1. Character-building

It all starts with the people or rather, the personalities. The saying “there’s no ‘I’ in ‘team’” is hackneyed for a reason. This is especially true with the changing nature of flexible teams. Provide a clear guideline and requirements familiar to everyone in the company — but the rules stop there.

2. Lead by example

As we’ve hinted at, however agile and able your team members, someone’s got to steer the ship. Even the most hands-off, democratic captain needs to set goals that inspire — the most effective for team-building being ones that require all hands on deck.

3. Open all hours?

Whether it’s preferable or not, physical proximity just isn’t a given — or even possible — in today’s workplace. And there’s certainly a case to be made for letting talent take the lead rather than geography.

  • Invest in software that includes video functionality. Whether that’s Slack, Zoom or WhatsApp, get comfortable with video calls — they’re the closest thing we have to in-person communication. Most freelancers under the age of 30 have zero hangups about video calls; it’s an essential soft skill for leaders.
  • Maximise the ‘golden hours’ when working hours overlap across time zones.
  • Blogs and newsletters strictly for team (not wider business or industry) updates.
  • Schedule catch-ups that go ahead without fail, even if it’s just to chat.
  • Never underestimate how many times you need to communicate a message.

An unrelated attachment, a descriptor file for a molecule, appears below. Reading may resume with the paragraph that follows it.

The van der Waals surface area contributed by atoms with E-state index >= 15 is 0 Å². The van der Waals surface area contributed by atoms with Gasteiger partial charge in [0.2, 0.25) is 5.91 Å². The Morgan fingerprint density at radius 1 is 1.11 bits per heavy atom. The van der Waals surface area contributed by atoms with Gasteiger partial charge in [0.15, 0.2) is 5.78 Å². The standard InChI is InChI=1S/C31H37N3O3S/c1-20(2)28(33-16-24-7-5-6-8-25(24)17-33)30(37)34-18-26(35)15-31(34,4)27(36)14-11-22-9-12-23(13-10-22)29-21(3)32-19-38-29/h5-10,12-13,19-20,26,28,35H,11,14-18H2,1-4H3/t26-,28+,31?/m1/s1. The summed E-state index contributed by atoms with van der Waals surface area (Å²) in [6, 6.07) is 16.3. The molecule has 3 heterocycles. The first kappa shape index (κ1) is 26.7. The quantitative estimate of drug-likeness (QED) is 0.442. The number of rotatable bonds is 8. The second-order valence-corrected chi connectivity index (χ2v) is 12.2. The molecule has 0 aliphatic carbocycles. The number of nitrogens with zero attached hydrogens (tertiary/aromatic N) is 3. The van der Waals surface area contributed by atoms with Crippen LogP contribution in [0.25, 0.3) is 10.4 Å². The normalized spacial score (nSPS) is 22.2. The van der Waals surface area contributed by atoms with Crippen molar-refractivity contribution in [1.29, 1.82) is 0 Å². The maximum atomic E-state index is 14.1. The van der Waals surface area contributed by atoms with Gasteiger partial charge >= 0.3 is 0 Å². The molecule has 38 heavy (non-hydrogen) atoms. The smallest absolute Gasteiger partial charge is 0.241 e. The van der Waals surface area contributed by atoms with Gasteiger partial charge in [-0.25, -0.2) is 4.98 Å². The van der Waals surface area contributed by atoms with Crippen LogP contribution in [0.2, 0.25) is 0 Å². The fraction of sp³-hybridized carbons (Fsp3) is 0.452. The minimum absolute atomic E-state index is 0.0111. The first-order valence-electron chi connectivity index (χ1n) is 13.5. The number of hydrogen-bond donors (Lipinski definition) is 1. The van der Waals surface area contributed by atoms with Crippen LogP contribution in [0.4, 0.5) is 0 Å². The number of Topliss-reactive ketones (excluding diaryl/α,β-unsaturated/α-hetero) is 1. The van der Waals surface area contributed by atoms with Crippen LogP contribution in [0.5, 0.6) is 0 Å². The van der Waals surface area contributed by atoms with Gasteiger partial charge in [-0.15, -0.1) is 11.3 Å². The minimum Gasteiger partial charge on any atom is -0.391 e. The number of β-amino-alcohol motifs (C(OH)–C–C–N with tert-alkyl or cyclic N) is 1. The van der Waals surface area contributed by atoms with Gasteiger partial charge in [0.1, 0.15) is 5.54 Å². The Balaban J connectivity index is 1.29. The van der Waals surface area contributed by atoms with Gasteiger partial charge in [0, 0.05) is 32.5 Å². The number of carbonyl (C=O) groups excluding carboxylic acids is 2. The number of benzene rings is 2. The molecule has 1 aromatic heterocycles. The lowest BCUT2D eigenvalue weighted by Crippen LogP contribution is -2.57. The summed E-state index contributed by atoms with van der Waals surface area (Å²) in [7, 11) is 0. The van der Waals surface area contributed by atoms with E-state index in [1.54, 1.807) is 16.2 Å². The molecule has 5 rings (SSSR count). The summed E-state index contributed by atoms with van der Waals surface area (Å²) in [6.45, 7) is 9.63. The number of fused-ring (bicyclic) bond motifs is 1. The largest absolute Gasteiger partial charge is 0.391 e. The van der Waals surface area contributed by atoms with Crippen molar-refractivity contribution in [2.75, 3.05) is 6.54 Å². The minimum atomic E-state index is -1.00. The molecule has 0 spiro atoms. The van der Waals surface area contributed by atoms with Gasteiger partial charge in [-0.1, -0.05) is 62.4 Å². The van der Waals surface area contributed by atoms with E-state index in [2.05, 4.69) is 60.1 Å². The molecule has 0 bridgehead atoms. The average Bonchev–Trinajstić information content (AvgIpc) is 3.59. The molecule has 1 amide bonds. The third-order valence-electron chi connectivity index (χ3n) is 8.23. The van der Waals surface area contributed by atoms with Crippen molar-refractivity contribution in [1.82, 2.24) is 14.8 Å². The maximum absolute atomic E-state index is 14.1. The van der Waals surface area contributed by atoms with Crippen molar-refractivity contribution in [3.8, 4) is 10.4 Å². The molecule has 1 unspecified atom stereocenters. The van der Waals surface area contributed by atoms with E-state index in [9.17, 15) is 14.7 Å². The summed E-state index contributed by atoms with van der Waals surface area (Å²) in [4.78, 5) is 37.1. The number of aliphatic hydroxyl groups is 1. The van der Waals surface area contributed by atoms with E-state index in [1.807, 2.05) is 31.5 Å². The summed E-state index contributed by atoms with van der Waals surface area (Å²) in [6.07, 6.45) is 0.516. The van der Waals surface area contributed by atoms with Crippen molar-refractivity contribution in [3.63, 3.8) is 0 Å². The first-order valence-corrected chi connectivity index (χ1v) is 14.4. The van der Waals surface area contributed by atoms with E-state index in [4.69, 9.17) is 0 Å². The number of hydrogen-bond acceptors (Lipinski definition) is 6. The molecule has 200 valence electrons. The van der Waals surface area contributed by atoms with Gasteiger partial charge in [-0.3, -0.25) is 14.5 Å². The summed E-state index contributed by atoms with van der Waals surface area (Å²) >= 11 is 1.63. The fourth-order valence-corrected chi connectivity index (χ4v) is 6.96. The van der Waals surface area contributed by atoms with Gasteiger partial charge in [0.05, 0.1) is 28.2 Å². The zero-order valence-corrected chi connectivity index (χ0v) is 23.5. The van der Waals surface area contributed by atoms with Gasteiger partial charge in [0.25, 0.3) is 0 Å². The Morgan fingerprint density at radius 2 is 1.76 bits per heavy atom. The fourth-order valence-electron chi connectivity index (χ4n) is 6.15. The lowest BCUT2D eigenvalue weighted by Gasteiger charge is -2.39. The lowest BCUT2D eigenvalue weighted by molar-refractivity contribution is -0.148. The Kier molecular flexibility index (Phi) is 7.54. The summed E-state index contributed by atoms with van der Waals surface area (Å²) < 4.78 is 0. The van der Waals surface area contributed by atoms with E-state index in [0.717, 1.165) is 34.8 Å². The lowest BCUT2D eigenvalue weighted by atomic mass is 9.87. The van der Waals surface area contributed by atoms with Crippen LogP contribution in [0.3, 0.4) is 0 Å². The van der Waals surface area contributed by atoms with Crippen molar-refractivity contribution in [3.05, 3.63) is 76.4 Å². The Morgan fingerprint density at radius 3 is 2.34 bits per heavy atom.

• A space for casual chat that isn’t about business. Nurture a digital watercooler culture so your team can have a bit of fun, inspire or share experiences with fellow nomads.

4. Skill and be skilled

Teams will always have specialists and generalists; mechanics and mappers on the journey. And that needn’t change. However, the level-up for flexible teams is to make everyone a bit of both. By sharing skills and mentoring, teams bond and find new routes more effectively.

5. Time to grow

Patience is perhaps the hardest pill to swallow on the agile, business-first race to the top of the mountain. Much like individuals, teams need to put in the hard yards over time — which might also seem incompatible with flexibility.

  • Forming: a lot of input and direction from the leader; roles are unclear
  • Storming: movement and shake-ups as blurry relationships settle
  • Norming: beginning to understand, commit and optimise
  • Performing: flowing between creativity and strategy with little supervision

Taking the road less travelled

Whether you’re at a fork or just setting off, the path to success can be unpredictable. Before you make tracks, seek out the right travel companions.



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